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Providing evidence to improve practice

Individual study: Captive breeding, release of captive-bred individuals and fostering of Mauritius kestrels Falco punctatus lead to large population increase

Published source details

Cade T.J. & Jones C.G. (1993) Progress in restoration of the Mauritius kestrel. Conservation Biology, 7, 169-175


This study is summarised as evidence for the intervention(s) shown on the right. The icon shows which synopsis it is relevant to.

Use captive breeding to increase or maintain populations of raptors Bird Conservation

A 1993 review (Cade & Jones 1993) details the captive-breeding programme for the Mauritius kestrel, Falco punctatus, on Mauritius. Between 1981 and 1986, 28 fertile eggs and two young were removed from the wild, resulting in 13 healthy captive birds, which began breeding in 1984. By 1986-7, more than 30 birds had been reared and by 1993 a total of 618 eggs had been laid, of which 253 were fertile, 164 hatched and 139 produced independent young. The rate of egg fertility in captivity (41%) was lower than that of wild eggs (74% of 265 eggs). Before the release of captive-bred individuals, the wild population had grown from five individuals in 1973 to 31 in 1986. This study is also discussed in ‘Artificially incubate and hand-rear birds in captivity’, ‘Foster chicks or eggs with wild conspecifics’ and ‘Release captive-bred individuals’.

 

Foster eggs or chicks of raptors with wild conspecifics Bird Conservation

A 1993 review (Cade & Jones 1993) found that 69% of 71 captive-bred Mauritius kestrel Falco punctatus chicks fostered to wild nests on Mauritius between 1986 and 1992 survived until independence. This study is discussed in more detail in ‘Use captive breeding to increase or maintain populations’, ‘Artificially incubate and hand-rear birds in captivity’ and ‘Release captive-bred individuals’.

 

Release captive-bred individuals into the wild to restore or augment wild populations of raptors Bird Conservation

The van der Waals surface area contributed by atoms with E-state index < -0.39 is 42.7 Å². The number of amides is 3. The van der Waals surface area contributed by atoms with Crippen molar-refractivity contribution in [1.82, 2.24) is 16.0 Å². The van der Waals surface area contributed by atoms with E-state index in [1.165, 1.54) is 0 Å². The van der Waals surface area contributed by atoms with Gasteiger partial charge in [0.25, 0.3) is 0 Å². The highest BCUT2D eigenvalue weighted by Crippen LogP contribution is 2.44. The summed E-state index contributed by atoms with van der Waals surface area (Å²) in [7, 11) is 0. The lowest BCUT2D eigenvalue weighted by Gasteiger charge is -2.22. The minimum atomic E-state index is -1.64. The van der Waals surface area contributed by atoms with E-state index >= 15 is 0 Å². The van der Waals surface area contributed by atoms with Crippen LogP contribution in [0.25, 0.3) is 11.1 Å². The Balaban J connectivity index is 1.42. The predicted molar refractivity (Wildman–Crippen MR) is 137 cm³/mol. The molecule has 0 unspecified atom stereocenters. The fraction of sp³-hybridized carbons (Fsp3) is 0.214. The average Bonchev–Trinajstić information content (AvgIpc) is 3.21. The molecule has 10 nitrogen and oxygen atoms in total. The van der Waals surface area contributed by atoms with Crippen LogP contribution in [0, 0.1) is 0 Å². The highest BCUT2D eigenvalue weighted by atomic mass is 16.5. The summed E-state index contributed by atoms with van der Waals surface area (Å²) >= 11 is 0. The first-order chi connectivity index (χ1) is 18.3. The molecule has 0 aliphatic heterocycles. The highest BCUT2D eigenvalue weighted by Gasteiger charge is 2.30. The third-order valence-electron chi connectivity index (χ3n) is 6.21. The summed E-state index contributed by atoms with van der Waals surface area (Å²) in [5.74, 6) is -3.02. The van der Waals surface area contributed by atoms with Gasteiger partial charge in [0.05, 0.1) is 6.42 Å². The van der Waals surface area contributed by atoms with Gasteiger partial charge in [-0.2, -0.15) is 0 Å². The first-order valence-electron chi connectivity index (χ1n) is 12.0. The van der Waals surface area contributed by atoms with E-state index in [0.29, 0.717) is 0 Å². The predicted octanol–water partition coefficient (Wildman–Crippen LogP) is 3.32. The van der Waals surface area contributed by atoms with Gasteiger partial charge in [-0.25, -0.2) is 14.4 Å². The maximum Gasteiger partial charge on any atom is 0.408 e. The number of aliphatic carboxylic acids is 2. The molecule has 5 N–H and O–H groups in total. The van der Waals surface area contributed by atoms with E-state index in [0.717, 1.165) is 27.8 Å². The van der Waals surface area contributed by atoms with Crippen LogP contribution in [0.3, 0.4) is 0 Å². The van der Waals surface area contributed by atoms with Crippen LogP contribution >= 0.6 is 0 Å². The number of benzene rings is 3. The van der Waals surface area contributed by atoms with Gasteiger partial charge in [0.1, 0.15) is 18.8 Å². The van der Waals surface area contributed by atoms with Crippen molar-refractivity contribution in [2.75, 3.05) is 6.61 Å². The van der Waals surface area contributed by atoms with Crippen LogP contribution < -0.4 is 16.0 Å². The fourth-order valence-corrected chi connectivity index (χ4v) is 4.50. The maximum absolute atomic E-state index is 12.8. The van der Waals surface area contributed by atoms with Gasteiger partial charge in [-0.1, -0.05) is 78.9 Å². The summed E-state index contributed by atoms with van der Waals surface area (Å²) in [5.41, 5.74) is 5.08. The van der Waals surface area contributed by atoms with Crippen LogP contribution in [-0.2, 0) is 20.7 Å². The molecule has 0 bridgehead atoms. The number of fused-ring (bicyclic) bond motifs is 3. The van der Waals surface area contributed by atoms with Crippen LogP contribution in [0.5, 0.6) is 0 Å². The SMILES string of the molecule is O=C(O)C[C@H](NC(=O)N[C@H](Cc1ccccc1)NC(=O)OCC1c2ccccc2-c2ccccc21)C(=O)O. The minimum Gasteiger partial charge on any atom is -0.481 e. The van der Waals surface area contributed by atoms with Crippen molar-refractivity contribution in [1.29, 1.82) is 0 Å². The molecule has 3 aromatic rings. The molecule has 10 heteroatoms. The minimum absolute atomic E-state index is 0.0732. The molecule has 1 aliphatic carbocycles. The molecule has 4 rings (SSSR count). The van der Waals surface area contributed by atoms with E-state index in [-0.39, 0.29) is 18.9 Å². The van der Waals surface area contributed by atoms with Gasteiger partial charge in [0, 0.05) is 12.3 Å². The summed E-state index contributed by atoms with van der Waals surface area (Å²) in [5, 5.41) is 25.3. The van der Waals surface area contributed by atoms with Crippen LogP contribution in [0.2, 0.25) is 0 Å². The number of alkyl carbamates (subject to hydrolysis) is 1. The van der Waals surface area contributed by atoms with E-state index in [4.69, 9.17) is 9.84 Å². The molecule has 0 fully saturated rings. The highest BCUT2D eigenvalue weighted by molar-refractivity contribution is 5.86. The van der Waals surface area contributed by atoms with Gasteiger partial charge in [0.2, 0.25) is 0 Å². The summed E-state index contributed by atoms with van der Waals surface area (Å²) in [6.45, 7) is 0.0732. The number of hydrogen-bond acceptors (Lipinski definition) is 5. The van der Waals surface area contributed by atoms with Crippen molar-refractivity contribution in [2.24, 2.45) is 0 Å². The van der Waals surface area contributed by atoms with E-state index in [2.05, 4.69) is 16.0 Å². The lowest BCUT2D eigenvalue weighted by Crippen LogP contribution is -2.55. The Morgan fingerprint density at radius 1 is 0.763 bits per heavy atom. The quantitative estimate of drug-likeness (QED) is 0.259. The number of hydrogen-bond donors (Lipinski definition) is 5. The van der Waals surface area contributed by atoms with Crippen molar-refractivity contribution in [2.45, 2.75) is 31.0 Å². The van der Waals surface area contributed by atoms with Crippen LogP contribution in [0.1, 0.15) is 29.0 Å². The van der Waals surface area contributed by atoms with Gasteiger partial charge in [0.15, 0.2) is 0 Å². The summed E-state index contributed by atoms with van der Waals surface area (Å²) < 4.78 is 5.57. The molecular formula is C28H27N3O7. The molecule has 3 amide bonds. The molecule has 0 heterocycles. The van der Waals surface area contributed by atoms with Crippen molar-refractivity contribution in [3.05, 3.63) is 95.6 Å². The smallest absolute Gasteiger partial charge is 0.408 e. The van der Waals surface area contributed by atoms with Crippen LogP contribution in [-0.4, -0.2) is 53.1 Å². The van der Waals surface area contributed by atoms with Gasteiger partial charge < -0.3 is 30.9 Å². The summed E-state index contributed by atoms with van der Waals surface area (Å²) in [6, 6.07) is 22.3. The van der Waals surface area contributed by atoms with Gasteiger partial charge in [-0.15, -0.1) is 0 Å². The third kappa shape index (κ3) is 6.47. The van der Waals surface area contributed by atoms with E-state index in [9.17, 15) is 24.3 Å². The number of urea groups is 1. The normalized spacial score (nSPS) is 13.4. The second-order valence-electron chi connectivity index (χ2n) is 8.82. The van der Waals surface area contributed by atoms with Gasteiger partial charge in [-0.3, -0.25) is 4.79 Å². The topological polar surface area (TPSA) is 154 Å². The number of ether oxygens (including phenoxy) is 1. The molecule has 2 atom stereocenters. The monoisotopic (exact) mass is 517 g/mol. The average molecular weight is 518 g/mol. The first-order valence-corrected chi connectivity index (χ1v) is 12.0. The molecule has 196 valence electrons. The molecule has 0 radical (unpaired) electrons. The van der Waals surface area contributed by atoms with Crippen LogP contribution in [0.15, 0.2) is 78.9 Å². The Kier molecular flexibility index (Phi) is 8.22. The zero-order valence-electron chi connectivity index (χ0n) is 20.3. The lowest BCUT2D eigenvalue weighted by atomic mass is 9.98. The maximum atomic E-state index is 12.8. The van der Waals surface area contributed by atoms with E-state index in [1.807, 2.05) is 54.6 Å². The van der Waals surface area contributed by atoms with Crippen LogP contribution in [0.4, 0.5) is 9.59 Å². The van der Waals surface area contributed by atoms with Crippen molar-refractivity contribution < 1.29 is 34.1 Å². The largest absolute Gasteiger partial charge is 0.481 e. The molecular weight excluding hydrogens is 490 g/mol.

A replicated 1993 study (Cade & Jones 1993) found that 77% of 164 captive-bred and raised Mauritius kestrels Falco punctatus released into the wild in tropical forests in southern Mauritius between 1986 and 1992 survived until independence. Release involved hacking on an offshore island for several weeks before being released on the mainland. Before the release of captive-bred individuals, the wild population had grown from five individuals in 1973 to 31 in 1986. Following fostering (see ‘Foster chicks or eggs with wild conspecifics’) and releases, the wild population reached at least 30 breeding pairs in 1991-2. This study is also discussed in ‘Use captive breeding to increase or maintain populations’, ‘Artificially incubate and hand-rear birds in captivity’.

 

Artificially incubate and hand-rear raptors in captivity Bird Conservation

A 1993 replicated study in Mauritius (Cade & Jones 1993) found that, of 265 Mauritius kestrel Falco punctatus eggs removed from wild nests and artificially incubated, 195 (74%) were fertile (higher than captive-bred eggs), 156 (80% of fertile eggs) hatched and  147 (94% of hatched eggs) were successfully hand-reared or fostered to other birds. This study is also discussed in ‘Use captive breeding to increase or maintain populations’, ‘Foster chicks or eggs with wild conspecifics’ and ‘Release captive-bred individuals’.